February 13, 2021

With all the freezing cold weather we have been having the birds have been stripping my feeders on a regular basis.  I have been refilling them every two or three days.  That meant I had run out of all three types of feed I have been putting out.  I purchased a bag of black-oil sunflower earlier this week but decided to make a run to the tractor store yesterday.  I wanted to see if I could find bigger bags for the squirrel mix and the small grain mix.  Sure enough, I found 20# bags of both and they were on sale.  While this was only a savings of $1, it was still half as much as I had paid at the grocery.  Hopefully, this will last until the weather starts to thaw.

Before this week’s freeze warning I had been toying with the idea of getting some early plants and putting them out on our greenhouse porch.  I realize February is too soon to put them outside but thought putting them on the porch might give them a head start on the growing season.  I have some leftover seed and I considered putting it in last year’s tomato buckets to see if I could get them to sprout.  When I got to the tractor store, I found they had several flats of cabbage plants displayed in front of the store.  These were sitting outside in the sun.  The only problem was, it was 20F and the previous rains had frozen over the entire batch of flats.  We are predicted to continue to have freezing rain and snow over the next week.  Perhaps I should wait on getting my early start.

When I mentioned the frozen cabbages to Melissa, she told me they should be ok if they were not frozen for too long.  I was skeptical and looked online to see if this was the case.  The site said frost and freezing generally occurs in the late fall when the temperatures drop and there is more abundant moisture.  While this will damage many vegetables, hardy and semi-hardy varieties can sustain temperatures as low as 20F without being killed. The hardy vegetables include cabbage, broccoli, Brussel sprouts, carrots, kale, leeks, rutabagas, and turnips.  While a freeze may kill the leafy tops of rooted vegetables, mulched crops will survive throughout the winter.  That is unless voles discover your cache and beat you to the harvest.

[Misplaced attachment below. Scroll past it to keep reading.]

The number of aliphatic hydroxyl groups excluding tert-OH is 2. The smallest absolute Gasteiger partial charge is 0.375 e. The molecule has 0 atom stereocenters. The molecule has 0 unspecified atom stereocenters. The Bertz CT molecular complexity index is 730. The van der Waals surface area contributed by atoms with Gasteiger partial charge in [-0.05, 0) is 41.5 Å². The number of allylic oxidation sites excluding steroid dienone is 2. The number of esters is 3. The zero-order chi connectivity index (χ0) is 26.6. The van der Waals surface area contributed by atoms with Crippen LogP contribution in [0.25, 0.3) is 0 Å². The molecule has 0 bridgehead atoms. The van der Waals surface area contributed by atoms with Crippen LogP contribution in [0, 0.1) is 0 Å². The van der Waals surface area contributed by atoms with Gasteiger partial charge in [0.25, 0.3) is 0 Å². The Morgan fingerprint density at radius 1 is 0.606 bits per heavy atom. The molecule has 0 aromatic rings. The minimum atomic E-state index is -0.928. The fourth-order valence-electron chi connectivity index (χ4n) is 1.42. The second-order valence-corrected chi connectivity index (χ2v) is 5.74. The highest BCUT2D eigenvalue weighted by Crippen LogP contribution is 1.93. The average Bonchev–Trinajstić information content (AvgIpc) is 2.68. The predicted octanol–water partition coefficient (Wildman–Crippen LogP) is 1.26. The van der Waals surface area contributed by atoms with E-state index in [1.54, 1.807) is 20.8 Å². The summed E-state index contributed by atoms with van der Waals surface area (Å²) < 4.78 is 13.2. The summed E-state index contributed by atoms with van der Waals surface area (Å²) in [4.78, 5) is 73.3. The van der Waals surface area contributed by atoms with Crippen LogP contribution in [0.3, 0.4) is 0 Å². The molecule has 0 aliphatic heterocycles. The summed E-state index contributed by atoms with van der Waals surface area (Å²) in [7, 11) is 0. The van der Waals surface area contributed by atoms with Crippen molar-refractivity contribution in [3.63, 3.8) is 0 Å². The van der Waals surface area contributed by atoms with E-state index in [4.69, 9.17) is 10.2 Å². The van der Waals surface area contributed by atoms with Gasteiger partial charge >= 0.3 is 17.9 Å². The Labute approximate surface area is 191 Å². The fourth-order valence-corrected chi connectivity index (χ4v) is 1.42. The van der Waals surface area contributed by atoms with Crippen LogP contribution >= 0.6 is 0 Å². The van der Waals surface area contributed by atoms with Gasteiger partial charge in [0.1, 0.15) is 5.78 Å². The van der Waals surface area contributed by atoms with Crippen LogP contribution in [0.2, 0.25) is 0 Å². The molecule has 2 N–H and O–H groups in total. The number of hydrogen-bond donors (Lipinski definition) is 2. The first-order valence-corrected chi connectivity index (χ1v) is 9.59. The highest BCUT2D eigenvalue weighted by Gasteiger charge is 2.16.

Thoughts:  When I went to the grocery store today to prepare for a Valentine’s Day meal, I was not surprised to find many of the shelves bare.  While the milk was fully stocked, the bread and cheese had been decimated.  Many of the carts were filled with bottled water and other staples.  I find it humorous what some find to be essential items during a storm.  I am always amazed (not surprised) how the threat of snow or freeze causes humans to act the same as my birds.  Both of us stock up on food supplies “just in case.”  The news said the local homeless shelters are also preparing for the freeze, vowing “no one will be turned away.”  This announcement must be to make me feel better, as few homeless outside the shelters have access to a TV.  This is always a hard time to be on the streets.   The need for food, clothing, and warmth are year-round, even if intensified during a freeze.  Do the work.  Change is coming and it starts with you.

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